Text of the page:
Effects of sex, age, and visits on receipt of preventive healthcare services: a secondary analysis of national dataReport as inadecuate




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BMC Health Services Research

, 6:15

First Online: 23 February 2006Received: 28 September 2005Accepted: 23 February 2006DOI: 10.1186-1472-6963-6-15

Cite this article as: Viera, A.J., Thorpe, J.M. & Garrett, J.M. BMC Health Serv Res 2006 6: 15. doi:10.1186-1472-6963-6-15

Abstract

BackgroundSex and age may exert a combined influence on receipt of preventive services with differences due to number of ambulatory care visits.

MethodsWe used nationally representative data to determine weighted percentages and adjusted odds ratios of men and women stratified by age group who received selected preventive services. The presence of interaction between sex and age group was tested using adjusted models and retested after adding number of visits.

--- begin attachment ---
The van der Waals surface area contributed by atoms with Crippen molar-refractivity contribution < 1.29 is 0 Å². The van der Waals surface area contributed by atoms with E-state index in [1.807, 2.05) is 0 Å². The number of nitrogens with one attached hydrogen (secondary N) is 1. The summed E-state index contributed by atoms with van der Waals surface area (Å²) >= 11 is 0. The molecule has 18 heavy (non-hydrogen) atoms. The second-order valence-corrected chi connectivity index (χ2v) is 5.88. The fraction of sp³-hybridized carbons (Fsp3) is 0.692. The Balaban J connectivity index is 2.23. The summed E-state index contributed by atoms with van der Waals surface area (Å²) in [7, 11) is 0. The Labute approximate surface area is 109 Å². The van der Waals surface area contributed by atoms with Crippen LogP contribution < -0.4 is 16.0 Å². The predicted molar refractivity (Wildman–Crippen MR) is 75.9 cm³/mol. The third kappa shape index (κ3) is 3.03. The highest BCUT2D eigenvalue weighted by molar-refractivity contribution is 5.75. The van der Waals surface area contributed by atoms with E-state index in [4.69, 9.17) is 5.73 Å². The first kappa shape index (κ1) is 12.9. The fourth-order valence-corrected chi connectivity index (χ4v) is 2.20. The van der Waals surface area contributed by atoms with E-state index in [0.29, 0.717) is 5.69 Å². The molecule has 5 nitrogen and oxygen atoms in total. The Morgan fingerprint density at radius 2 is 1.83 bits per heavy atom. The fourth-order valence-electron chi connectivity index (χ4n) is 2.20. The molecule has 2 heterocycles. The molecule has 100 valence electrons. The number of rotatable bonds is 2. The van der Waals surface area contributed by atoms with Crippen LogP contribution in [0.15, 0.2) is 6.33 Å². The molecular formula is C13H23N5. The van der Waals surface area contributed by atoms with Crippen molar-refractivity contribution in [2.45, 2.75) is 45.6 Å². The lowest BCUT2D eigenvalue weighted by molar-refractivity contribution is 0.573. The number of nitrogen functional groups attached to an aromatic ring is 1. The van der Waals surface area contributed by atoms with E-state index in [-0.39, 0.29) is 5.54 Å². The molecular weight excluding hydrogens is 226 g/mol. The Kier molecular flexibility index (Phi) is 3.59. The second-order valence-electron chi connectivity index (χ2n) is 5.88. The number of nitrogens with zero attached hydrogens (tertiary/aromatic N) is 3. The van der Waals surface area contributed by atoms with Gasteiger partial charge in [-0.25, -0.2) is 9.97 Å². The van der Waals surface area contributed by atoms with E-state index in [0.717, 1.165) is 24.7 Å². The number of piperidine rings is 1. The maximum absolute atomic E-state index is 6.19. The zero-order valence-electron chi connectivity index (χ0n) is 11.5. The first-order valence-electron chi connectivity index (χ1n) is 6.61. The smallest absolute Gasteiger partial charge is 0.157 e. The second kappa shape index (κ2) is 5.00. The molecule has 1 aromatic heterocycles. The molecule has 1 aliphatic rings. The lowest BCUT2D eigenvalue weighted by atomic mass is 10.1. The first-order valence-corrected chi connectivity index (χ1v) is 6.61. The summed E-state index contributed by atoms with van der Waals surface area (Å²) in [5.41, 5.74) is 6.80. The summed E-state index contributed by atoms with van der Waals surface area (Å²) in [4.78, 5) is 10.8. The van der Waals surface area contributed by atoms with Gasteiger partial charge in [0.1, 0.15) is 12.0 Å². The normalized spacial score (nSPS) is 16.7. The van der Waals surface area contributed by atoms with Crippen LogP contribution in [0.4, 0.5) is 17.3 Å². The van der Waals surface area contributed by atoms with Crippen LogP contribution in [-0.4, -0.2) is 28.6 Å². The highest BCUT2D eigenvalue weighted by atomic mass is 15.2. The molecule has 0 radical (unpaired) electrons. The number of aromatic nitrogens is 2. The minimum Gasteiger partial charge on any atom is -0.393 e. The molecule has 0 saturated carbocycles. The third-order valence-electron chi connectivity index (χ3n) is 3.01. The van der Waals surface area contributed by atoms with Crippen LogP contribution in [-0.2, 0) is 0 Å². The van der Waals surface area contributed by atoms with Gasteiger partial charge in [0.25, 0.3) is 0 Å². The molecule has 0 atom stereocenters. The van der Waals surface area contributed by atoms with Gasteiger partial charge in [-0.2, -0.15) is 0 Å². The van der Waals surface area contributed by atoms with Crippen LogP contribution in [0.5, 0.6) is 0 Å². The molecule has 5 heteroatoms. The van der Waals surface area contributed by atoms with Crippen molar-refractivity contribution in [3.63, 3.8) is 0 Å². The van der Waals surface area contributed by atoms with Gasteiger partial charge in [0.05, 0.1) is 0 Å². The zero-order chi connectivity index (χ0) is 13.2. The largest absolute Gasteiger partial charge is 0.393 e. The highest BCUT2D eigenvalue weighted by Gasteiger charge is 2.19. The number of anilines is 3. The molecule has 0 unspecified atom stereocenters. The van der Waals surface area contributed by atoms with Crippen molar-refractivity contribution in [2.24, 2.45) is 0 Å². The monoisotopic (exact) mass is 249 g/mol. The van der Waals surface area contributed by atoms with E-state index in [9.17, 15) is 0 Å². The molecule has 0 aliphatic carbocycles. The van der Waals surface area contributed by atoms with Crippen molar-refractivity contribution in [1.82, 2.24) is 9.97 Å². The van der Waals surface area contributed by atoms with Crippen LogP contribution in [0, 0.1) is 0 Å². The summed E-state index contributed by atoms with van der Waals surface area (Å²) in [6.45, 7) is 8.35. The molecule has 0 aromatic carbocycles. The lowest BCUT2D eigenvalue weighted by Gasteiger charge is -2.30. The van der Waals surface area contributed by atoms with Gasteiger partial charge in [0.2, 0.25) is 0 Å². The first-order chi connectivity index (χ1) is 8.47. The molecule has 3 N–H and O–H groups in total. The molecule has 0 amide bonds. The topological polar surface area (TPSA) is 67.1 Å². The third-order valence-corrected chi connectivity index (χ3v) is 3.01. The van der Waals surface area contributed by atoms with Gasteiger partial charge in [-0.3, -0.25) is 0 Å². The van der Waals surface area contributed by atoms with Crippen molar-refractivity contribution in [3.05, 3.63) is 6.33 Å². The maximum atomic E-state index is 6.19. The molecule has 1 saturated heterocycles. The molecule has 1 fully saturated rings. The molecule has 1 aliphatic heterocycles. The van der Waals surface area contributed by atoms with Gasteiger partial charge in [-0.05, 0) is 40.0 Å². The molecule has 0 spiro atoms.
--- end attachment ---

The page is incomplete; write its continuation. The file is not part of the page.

ResultsMen were less likely than women to have received blood pressure screening aOR 0.44;0.40–0.50, cholesterol screening aOR 0.72;0.65–0.79, tobacco cessation counseling aOR 0.66;0.55–0.78, and checkups aOR 0.53;0.49–0.57. In younger age groups, men were particularly less likely than women to have received these services. In adjusted models, this observed interaction between sex and age group persisted only for blood pressure measurement p = .016 and routine checkups p < .001. When adjusting for number of visits, the interaction of age on receipt of blood pressure checks was mitigated but men were still overall less likely to receive the service.

ConclusionMen are significantly less likely than women to receive certain preventive services, and younger men even more so. Some of this discrepancy is secondary to a difference in number of ambulatory care visits.

Electronic supplementary materialThe online version of this article doi:10.1186-1472-6963-6-15 contains supplementary material, which is available to authorized users.

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Author: Anthony J Viera - Joshua M Thorpe - Joanne M Garrett

Source: https://link.springer.com/







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